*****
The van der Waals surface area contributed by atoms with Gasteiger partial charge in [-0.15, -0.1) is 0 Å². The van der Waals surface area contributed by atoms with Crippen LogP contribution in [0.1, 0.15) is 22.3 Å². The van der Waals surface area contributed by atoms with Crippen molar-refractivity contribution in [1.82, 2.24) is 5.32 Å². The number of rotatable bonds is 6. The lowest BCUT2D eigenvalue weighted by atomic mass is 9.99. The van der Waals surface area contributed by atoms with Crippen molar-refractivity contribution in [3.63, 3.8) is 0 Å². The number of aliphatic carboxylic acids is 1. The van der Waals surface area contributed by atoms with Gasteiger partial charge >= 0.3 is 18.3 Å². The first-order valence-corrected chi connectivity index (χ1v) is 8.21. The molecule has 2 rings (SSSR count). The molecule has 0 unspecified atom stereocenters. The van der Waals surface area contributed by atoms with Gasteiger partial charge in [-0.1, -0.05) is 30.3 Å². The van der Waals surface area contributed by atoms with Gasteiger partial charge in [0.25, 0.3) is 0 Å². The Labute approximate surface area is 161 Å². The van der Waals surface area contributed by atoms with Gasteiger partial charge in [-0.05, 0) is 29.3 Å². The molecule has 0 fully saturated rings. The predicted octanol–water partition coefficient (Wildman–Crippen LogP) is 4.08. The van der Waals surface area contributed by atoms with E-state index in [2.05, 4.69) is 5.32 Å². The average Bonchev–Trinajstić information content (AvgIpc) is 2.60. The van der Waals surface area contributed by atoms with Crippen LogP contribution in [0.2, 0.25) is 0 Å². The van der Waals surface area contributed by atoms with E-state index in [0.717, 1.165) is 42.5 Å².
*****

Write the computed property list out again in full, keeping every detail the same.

The van der Waals surface area contributed by atoms with Gasteiger partial charge in [-0.15, -0.1) is 0 Å². The van der Waals surface area contributed by atoms with Crippen LogP contribution in [0.1, 0.15) is 22.3 Å². The van der Waals surface area contributed by atoms with Crippen molar-refractivity contribution in [1.82, 2.24) is 5.32 Å². The number of rotatable bonds is 6. The lowest BCUT2D eigenvalue weighted by atomic mass is 9.99. The van der Waals surface area contributed by atoms with Crippen molar-refractivity contribution in [3.63, 3.8) is 0 Å². The number of aliphatic carboxylic acids is 1. The van der Waals surface area contributed by atoms with Gasteiger partial charge >= 0.3 is 18.3 Å². The first-order valence-corrected chi connectivity index (χ1v) is 8.21. The molecule has 2 rings (SSSR count). The molecule has 0 unspecified atom stereocenters. The van der Waals surface area contributed by atoms with Gasteiger partial charge in [-0.1, -0.05) is 30.3 Å². The van der Waals surface area contributed by atoms with Gasteiger partial charge in [0.25, 0.3) is 0 Å². The Labute approximate surface area is 161 Å². The van der Waals surface area contributed by atoms with Gasteiger partial charge in [-0.05, 0) is 29.3 Å². The molecule has 0 fully saturated rings. The predicted octanol–water partition coefficient (Wildman–Crippen LogP) is 4.08. The van der Waals surface area contributed by atoms with E-state index in [2.05, 4.69) is 5.32 Å². The average Bonchev–Trinajstić information content (AvgIpc) is 2.60. The van der Waals surface area contributed by atoms with Crippen LogP contribution in [0.2, 0.25) is 0 Å². The van der Waals surface area contributed by atoms with E-state index in [0.717, 1.165) is 42.5 Å².